“Our nurses are highly-qualified in providing treatment on the ground and in the air. They do so in a calm, professional manner in crisis situations and in a confined space on the way back to the Medical Center,” said Holly Mason, R.N., program manager of AirCare.
It takes approximately 50 people to keep the two medical helicopters operational. This includes nurses, paramedics, EMT drivers, pilots and mechanics. The nurses must have at least three years experience working in the Emergency Department at Wake Forest Baptist and critical care experience, including certifications in advanced life support and pediatric advanced life support.
May marks the 25th anniversary of AirCare, which has transported approximately 15,000 patients from North Carolina, Virginia, West Virginia and South Carolina. The first flight was May 15, 1986 to transport a child injured in an accident in Patrick County, Virginia.
Three of the original eight flight nurses still work at the medical center. They are Susan Butler, Susan McBride and Angie Hilburn.
Butler was the chief flight nurse from 1988 to 2003. “The impact on the communities served by AirCare has been significant, not only in providing a valuable service to community hospitals and local Emergency Medical Services by bringing the resources of the medical center to their region, but also in the rapid transport of critically ill patients,” she said. Butler is now a Women’s Heart Health Coordinator.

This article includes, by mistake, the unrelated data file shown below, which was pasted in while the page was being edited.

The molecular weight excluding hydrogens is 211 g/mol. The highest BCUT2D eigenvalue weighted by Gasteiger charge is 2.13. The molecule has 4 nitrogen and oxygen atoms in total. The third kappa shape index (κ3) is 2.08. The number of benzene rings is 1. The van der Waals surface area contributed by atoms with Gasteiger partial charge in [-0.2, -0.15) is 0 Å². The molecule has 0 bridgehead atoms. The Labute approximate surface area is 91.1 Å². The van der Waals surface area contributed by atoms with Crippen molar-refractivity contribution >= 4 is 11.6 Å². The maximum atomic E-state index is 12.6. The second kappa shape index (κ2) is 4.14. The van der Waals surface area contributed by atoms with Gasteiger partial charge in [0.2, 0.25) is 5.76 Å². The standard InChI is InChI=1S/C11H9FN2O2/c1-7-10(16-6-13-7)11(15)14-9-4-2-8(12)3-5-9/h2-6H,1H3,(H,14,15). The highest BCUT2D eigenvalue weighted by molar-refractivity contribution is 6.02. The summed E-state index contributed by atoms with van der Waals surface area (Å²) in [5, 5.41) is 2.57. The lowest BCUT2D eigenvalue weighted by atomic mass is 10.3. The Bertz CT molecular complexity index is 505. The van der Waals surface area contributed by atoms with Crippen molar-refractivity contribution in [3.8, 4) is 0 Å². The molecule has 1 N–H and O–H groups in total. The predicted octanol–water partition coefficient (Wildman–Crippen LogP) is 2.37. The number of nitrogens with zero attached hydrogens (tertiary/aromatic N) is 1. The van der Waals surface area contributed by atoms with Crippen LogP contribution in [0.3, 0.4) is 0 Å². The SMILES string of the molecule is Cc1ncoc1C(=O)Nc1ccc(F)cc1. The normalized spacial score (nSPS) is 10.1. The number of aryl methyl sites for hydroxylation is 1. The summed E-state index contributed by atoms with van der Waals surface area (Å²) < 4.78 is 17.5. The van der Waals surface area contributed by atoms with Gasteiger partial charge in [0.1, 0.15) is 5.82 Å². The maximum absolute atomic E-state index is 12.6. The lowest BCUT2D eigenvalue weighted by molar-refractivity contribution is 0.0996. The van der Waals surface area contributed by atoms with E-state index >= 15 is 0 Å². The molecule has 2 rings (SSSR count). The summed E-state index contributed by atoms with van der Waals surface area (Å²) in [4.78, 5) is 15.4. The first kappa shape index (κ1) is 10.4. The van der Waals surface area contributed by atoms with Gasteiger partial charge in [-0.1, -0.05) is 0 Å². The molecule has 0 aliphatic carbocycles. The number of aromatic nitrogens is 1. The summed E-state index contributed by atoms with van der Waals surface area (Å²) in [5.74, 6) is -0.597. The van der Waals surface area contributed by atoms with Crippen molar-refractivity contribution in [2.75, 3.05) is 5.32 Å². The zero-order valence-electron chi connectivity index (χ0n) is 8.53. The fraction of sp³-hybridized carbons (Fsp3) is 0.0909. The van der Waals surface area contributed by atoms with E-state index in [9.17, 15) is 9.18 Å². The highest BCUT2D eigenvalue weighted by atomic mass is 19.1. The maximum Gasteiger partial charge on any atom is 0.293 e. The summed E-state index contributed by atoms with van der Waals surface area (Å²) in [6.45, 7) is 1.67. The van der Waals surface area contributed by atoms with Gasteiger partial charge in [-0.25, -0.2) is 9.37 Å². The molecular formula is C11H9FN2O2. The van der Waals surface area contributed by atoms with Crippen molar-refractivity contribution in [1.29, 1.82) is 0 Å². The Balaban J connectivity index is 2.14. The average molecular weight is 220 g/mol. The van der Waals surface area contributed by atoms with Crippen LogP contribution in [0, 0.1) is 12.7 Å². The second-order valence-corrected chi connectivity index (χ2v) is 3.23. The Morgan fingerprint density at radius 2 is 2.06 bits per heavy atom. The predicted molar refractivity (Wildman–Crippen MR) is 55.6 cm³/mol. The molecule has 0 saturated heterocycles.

AirCare 1 is based at the Davidson County Airport in Lexington and serves the area south of Winston-Salem. The critical care transport system also includes two ground ambulances, based at Wilkes Regional Medical Center in North Wilkesboro and Wake Forest Baptist Health Lexington Medical Center.
“We base our units in strategic locations in our service area, enabling us to reach critical patients within a 150 mile radius quickly and transport them safely to the Medical Center,” said Mason. “We are proud to be part of the EMS team that works with first responders, nurses and physicians in the emergency departments throughout this region to save lives.”
AirCare responds to calls from first responders and hospitals 24/7. The helicopter is in the air within 10 minutes of receiving a call and the crew is in direct radio contact with EMS personnel at the scene or the physician at the referring hospital.
The crew treats patients at the scene. Within 10 minutes, the aircraft usually is back in the air and the crew is in direct contact with physicians in the emergency department at Wake Forest Baptist. The crew includes a flight nurse, paramedic and pilot.
Wake Forest contracts with Air Methods, Inc., the world’s largest air ambulance operator, to supply the helicopters and pilots.The helicopters fly at 130 to 150 miles per hour.
AirCare 2 carries the new Wake Forest Baptist brand.
Wake Forest Baptist is the only Level One Trauma Center in the region, having first been designated in l982 as the only Level One Pediatric Trauma Center in North Carolina and one of two burn centers in North Carolina.